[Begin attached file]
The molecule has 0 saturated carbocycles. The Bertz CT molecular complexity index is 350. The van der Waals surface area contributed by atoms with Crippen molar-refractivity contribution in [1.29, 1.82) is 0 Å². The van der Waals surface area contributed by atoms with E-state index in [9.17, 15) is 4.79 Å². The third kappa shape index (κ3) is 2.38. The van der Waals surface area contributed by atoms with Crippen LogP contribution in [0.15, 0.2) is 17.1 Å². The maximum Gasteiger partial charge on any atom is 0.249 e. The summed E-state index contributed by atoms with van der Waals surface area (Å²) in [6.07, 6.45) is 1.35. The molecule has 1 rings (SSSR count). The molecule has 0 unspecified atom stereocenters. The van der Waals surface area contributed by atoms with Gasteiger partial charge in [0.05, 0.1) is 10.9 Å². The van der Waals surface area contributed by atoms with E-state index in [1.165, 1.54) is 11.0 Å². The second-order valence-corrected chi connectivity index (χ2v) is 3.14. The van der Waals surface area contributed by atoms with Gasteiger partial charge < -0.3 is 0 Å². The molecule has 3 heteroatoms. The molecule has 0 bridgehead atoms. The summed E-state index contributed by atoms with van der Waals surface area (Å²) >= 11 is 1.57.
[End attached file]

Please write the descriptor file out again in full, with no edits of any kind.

The molecule has 0 saturated carbocycles. The Bertz CT molecular complexity index is 350. The van der Waals surface area contributed by atoms with Crippen molar-refractivity contribution in [1.29, 1.82) is 0 Å². The van der Waals surface area contributed by atoms with E-state index in [9.17, 15) is 4.79 Å². The third kappa shape index (κ3) is 2.38. The van der Waals surface area contributed by atoms with Crippen LogP contribution in [0.15, 0.2) is 17.1 Å². The maximum Gasteiger partial charge on any atom is 0.249 e. The summed E-state index contributed by atoms with van der Waals surface area (Å²) in [6.07, 6.45) is 1.35. The molecule has 1 rings (SSSR count). The molecule has 0 unspecified atom stereocenters. The van der Waals surface area contributed by atoms with Gasteiger partial charge in [0.05, 0.1) is 10.9 Å². The van der Waals surface area contributed by atoms with E-state index in [1.165, 1.54) is 11.0 Å². The second-order valence-corrected chi connectivity index (χ2v) is 3.14. The van der Waals surface area contributed by atoms with Gasteiger partial charge < -0.3 is 0 Å². The molecule has 3 heteroatoms. The molecule has 0 bridgehead atoms. The summed E-state index contributed by atoms with van der Waals surface area (Å²) >= 11 is 1.57.